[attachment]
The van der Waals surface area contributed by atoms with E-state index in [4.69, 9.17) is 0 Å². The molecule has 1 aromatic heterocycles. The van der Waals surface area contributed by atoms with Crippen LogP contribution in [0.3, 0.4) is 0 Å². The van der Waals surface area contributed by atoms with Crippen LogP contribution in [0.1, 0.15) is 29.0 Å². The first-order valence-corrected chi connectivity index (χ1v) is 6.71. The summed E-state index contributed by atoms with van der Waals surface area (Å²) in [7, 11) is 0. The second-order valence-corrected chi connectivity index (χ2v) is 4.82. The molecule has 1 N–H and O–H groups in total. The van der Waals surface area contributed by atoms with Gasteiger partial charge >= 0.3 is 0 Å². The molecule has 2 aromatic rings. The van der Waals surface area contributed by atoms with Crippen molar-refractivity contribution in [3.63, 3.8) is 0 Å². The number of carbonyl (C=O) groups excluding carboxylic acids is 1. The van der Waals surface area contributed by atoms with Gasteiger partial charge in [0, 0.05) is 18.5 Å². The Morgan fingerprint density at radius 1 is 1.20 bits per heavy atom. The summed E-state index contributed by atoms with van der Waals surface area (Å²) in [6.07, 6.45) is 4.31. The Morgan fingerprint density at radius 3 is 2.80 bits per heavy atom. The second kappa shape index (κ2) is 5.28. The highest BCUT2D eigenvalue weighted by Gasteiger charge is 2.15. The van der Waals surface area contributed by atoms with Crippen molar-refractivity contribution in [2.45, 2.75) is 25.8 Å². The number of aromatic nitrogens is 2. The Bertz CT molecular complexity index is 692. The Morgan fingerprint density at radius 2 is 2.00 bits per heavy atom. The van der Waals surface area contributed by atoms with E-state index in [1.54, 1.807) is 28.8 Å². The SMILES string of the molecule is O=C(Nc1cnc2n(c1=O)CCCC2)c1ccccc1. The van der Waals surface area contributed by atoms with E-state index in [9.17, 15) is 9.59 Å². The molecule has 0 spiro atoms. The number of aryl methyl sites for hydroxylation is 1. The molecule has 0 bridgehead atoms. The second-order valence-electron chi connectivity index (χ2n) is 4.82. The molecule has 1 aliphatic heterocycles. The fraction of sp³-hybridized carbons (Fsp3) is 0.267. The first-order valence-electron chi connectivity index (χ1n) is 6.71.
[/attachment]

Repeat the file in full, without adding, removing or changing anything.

The van der Waals surface area contributed by atoms with E-state index in [4.69, 9.17) is 0 Å². The molecule has 1 aromatic heterocycles. The van der Waals surface area contributed by atoms with Crippen LogP contribution in [0.3, 0.4) is 0 Å². The van der Waals surface area contributed by atoms with Crippen LogP contribution in [0.1, 0.15) is 29.0 Å². The first-order valence-corrected chi connectivity index (χ1v) is 6.71. The summed E-state index contributed by atoms with van der Waals surface area (Å²) in [7, 11) is 0. The second-order valence-corrected chi connectivity index (χ2v) is 4.82. The molecule has 1 N–H and O–H groups in total. The van der Waals surface area contributed by atoms with Gasteiger partial charge >= 0.3 is 0 Å². The molecule has 2 aromatic rings. The van der Waals surface area contributed by atoms with Crippen molar-refractivity contribution in [3.63, 3.8) is 0 Å². The number of carbonyl (C=O) groups excluding carboxylic acids is 1. The van der Waals surface area contributed by atoms with Gasteiger partial charge in [0, 0.05) is 18.5 Å². The Morgan fingerprint density at radius 1 is 1.20 bits per heavy atom. The summed E-state index contributed by atoms with van der Waals surface area (Å²) in [6.07, 6.45) is 4.31. The Morgan fingerprint density at radius 3 is 2.80 bits per heavy atom. The second kappa shape index (κ2) is 5.28. The highest BCUT2D eigenvalue weighted by Gasteiger charge is 2.15. The van der Waals surface area contributed by atoms with Crippen molar-refractivity contribution in [2.45, 2.75) is 25.8 Å². The number of aromatic nitrogens is 2. The Bertz CT molecular complexity index is 692. The Morgan fingerprint density at radius 2 is 2.00 bits per heavy atom. The van der Waals surface area contributed by atoms with E-state index in [1.54, 1.807) is 28.8 Å². The SMILES string of the molecule is O=C(Nc1cnc2n(c1=O)CCCC2)c1ccccc1. The van der Waals surface area contributed by atoms with E-state index in [9.17, 15) is 9.59 Å². The molecule has 0 spiro atoms. The number of aryl methyl sites for hydroxylation is 1. The molecule has 0 bridgehead atoms. The second-order valence-electron chi connectivity index (χ2n) is 4.82. The molecule has 1 aliphatic heterocycles. The fraction of sp³-hybridized carbons (Fsp3) is 0.267. The first-order valence-electron chi connectivity index (χ1n) is 6.71.